Seeing Red, the Color Black

July 14th, 2015

11350811_850793155007907_8900909599369797360_nThe Bridge Nouveau Theatre Production of Red by John Logan at the Baton Rouge Gallery did not provoke anger in me as the red cape does to the bull but it did bring forth a visceral sadness especially when Rothko spoke of his friend, Jackson Pollock. Rothko played by Gregory Leute ushers in the tragedy gracefully and very well-accompanied by Brady Lewis playing Ken, his assistant. The provocation of Ken by his employer, Rothko, is not mistaken. It is the taunting of the bull by the fighter. Both words and colors fuel the fires from within Ken and Rothko. Finally Ken spews forth his opinion on the old man’s view of the color black, challenging him to a duel about the meanings and feelings of certain colors but ending with the sharp-tongued stab of Rothko’s low blow, “I did not kill your parents”. Leute and Lewis volley very successfully. Each actor continues and follows through each emotion, committing to the anger and tragedy yet recovering to rise out of the darkness to challenge the audience.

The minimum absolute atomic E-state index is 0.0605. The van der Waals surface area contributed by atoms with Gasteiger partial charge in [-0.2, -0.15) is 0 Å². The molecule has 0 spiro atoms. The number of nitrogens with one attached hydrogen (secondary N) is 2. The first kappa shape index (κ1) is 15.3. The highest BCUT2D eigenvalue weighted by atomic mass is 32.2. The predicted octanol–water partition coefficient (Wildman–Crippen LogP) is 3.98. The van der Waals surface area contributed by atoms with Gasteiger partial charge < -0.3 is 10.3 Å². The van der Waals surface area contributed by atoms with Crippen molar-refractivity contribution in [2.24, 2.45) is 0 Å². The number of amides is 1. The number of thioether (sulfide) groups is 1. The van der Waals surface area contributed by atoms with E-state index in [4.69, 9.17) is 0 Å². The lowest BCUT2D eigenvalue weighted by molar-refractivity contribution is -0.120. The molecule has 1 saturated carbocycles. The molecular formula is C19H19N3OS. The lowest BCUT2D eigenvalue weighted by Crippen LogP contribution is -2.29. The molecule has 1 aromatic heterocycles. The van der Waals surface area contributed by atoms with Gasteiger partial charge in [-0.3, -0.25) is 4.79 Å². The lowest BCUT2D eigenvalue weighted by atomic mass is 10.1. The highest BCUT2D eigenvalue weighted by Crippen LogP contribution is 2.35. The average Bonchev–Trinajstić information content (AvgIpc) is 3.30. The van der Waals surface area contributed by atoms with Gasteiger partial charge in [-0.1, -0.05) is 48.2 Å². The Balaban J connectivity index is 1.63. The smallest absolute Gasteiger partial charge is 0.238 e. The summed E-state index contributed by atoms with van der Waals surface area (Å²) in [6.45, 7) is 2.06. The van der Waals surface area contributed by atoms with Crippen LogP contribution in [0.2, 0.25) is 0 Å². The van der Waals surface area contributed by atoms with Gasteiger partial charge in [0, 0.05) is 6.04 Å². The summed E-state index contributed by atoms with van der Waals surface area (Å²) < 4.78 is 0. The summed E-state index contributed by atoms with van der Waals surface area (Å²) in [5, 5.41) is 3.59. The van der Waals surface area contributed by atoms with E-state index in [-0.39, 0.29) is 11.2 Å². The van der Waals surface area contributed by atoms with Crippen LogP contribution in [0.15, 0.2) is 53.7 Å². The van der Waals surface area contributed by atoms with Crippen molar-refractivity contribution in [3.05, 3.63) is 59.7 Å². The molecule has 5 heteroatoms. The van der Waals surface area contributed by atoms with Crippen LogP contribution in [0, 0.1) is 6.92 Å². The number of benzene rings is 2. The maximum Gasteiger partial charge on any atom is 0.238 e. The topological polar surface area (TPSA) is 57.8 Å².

Very first scene, Ken’s fly is unzipped. He is just arriving to his first day on the job. Is this an intentional character flaw? It works wonders on me. At once I question my reaction and wait for Rothko’s reaction. I see it! Such a small detail that affects the audience and the other actor. Immediately this detail sets a tone that is gradually rearranged as the color red appears in conversation and on the canvas.

A friendship blossoms, deeper conversations emerge, revealing some core emotions and motives for their color associations. Ken opens up to Rothko about his tragic family life and I believe Ken’s memory about the color red and the white of snow. Rothko talks about “one day the black will swallow the red”. Ken stands up to his hypocrisies and holds his own. The actors pushing and pulling the intensity around the stage, left and right, right and left, using the space well. Facing the audience while looking at the imaginary painting, discussing, learning, teaching even against Rothko’s exhortations about “you are only my employee!”.